Saturday, March 20, 2010

West Virginia State Building at the World's Columbian Exposition

In about 1888, influenced by the Classical Revival sweeping across America, Joseph Silsbee began designing shingle-clad Dutch Colonial homes for clients along the shores of Lake Michigan.  By 1891, he had expanded his classical vocabulary to include Greek, Roman and Georgian influences and was designing masonry structures for clients as well.  Classical Revival architecture became widely fashionable in Chicago and was the style of choice for structures of the World's Columbian Exposition, a world's fair held in that city in 1893.

Joseph Silsbee designed several structures for the fair.  One of these was the West Virginia State Building.  Though the style did not dominate his work, he continued to design Classical Revival buildings until the end of his career.  Very few of these designs share the rigid symmetry and formality of the West Virginia Building.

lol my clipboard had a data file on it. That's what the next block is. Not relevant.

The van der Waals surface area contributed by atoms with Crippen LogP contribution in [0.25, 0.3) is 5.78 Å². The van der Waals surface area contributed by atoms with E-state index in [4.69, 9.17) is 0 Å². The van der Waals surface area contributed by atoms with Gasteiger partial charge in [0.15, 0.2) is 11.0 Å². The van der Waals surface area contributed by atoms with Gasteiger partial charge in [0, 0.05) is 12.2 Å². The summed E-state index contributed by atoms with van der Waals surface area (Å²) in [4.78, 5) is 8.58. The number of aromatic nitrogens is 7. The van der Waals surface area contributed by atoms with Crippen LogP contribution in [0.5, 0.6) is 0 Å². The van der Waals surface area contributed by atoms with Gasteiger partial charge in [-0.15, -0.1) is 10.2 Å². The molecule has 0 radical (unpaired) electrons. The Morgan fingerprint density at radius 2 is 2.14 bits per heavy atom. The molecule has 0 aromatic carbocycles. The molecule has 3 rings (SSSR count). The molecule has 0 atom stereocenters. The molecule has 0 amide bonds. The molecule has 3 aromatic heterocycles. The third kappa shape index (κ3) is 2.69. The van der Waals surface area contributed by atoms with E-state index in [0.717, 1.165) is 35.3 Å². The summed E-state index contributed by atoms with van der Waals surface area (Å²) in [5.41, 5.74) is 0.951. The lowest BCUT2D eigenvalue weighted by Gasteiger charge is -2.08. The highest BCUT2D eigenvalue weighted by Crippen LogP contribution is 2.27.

Image of the proposed design published in the "Inland Architect".

The structure was designed to resemble the architecture of colonial Virginia and West Virginia.  The building functioned as a social spot for West Virginians and other visitors to the fair.  To this end, the ground floor contained a gracious Stair Hall, a Gentleman's Parlor and a Ladies Parlor.  The second floor was a single large Assembly Hall.  Wide piazzas extend on the front and sides of the building, creating additional exterior gathering and lounging areas.

The structure, like most of the state buildings, was designed with the intent that after the fair it would be sold and moved to another property for use as a residence.  It appears that it was not sold and was demolished after the fair.

No comments: